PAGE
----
Emerging and Adaptive Technologies

Widening roads to accommodate increased traffic is not always a viable improvement option when considering the needs of bicyclists, pedestrians, and the impacts on adjacent neighborhoods. In a developed urban area like Pinellas County, there are few opportunities to build new roads or widen existing ones without significantly impacting established communities or environmentally sensitive land. In order to manage congestion and improve mobility, the Forward Pinellas looks to utilize emerging and adaptive technologies.

Intelligent Transportation System (ITS) improvements maximize the operational efficiency of the road network and include signal timing coordination, traffic monitoring devices and dynamic message signs. Additional ITS technology includes real-time congestion and auto travel information, transit trip planning, mobile ticketing, bike/car sharing, and vanpooling technology. Pinellas County has made considerable investments in ITS technology as a solution to addressing congestion. An ITS Implementation Plan for Pinellas County was completed in 2009. The Plan called for the installation of an extensive array of advanced traffic management system improvements on major roadways including signal pre-emption for emergency vehicles, closed circuit television cameras (CCTV) and electronic message signs. The Plan also included the coordination of signal systems through a primary control center. In the next five years, ITS applications such as those noted above, will have been implemented on most of the county’s major roadways. When complete there will be:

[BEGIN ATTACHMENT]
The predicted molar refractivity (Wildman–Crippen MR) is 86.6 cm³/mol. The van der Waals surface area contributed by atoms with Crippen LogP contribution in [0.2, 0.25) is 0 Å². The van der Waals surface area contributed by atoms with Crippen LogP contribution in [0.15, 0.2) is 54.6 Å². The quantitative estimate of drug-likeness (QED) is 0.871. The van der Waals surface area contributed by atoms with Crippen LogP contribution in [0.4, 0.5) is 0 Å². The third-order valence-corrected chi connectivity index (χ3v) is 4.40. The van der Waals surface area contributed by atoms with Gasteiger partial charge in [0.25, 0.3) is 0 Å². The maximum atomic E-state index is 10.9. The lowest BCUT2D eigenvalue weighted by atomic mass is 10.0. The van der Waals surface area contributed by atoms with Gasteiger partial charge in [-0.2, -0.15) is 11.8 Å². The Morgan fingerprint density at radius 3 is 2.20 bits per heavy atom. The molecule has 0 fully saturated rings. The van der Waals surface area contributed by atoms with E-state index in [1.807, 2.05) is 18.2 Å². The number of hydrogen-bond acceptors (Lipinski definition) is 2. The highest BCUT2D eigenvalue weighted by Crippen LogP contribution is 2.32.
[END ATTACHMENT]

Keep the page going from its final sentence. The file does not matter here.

• 91 Dynamic Message Signs;
  • 235 traffic monitoring cameras at intersections; and
  • 430 remotely-controlled traffic signals.

Future technology is being developed today with autonomous vehicles. Already making its way into the marketplace, this technology has the ability to increase travel reliability and safety. Although there are still regulatory and legislative hurdles to overcome, market experts speculate that fully autonomous (driverless) vehicles could be available for purchase around 2020. Autonomous vehicles could create a driving or commuting atmosphere that provides time savings by allowing drivers to complete other tasks while they would otherwise been navigating the wheel.

Individual functions of fully-automated vehicles, such as braking assistance, blind-spot detection, and cruise control, are already in place. However, communication between vehicles and the transportation infrastructure has not been implemented and will require further development the realize the benefit of a fully automated vehicle. For more information on efforts in Florida to support and enhance autonomous vehicles efforts, please visit: http://www.automatedfl.com/.